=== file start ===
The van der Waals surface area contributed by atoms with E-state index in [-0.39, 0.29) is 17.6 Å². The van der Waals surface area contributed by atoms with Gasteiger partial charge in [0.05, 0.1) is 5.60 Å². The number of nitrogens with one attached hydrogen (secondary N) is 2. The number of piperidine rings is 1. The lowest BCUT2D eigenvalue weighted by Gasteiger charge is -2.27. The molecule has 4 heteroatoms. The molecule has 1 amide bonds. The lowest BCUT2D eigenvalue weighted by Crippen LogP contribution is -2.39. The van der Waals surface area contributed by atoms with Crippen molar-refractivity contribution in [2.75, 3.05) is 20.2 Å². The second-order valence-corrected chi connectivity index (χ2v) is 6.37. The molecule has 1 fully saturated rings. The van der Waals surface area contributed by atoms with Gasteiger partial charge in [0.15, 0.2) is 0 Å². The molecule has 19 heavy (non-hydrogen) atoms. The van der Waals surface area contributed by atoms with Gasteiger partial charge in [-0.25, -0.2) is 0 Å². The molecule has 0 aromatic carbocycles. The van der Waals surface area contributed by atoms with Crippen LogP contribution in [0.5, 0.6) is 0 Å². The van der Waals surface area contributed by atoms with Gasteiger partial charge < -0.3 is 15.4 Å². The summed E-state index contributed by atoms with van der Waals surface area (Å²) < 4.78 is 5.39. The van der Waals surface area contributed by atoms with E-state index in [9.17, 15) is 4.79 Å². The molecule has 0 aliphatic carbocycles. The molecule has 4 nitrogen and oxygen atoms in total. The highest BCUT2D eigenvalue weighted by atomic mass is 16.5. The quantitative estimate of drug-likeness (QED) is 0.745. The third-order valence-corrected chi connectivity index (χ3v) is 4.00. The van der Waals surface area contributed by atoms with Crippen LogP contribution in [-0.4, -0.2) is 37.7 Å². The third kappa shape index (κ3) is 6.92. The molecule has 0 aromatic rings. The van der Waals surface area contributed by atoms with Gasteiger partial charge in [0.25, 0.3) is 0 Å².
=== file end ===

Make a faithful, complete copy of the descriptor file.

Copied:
The van der Waals surface area contributed by atoms with E-state index in [-0.39, 0.29) is 17.6 Å². The van der Waals surface area contributed by atoms with Gasteiger partial charge in [0.05, 0.1) is 5.60 Å². The number of nitrogens with one attached hydrogen (secondary N) is 2. The number of piperidine rings is 1. The lowest BCUT2D eigenvalue weighted by Gasteiger charge is -2.27. The molecule has 4 heteroatoms. The molecule has 1 amide bonds. The lowest BCUT2D eigenvalue weighted by Crippen LogP contribution is -2.39. The van der Waals surface area contributed by atoms with Crippen molar-refractivity contribution in [2.75, 3.05) is 20.2 Å². The second-order valence-corrected chi connectivity index (χ2v) is 6.37. The molecule has 1 fully saturated rings. The van der Waals surface area contributed by atoms with Gasteiger partial charge in [0.15, 0.2) is 0 Å². The molecule has 19 heavy (non-hydrogen) atoms. The van der Waals surface area contributed by atoms with Gasteiger partial charge in [-0.25, -0.2) is 0 Å². The molecule has 0 aromatic carbocycles. The van der Waals surface area contributed by atoms with Crippen LogP contribution in [0.5, 0.6) is 0 Å². The van der Waals surface area contributed by atoms with Gasteiger partial charge < -0.3 is 15.4 Å². The summed E-state index contributed by atoms with van der Waals surface area (Å²) < 4.78 is 5.39. The van der Waals surface area contributed by atoms with E-state index in [9.17, 15) is 4.79 Å². The molecule has 0 aliphatic carbocycles. The molecule has 4 nitrogen and oxygen atoms in total. The highest BCUT2D eigenvalue weighted by atomic mass is 16.5. The quantitative estimate of drug-likeness (QED) is 0.745. The third-order valence-corrected chi connectivity index (χ3v) is 4.00. The van der Waals surface area contributed by atoms with Crippen LogP contribution in [-0.4, -0.2) is 37.7 Å². The third kappa shape index (κ3) is 6.92. The molecule has 0 aromatic rings. The van der Waals surface area contributed by atoms with Gasteiger partial charge in [0.25, 0.3) is 0 Å².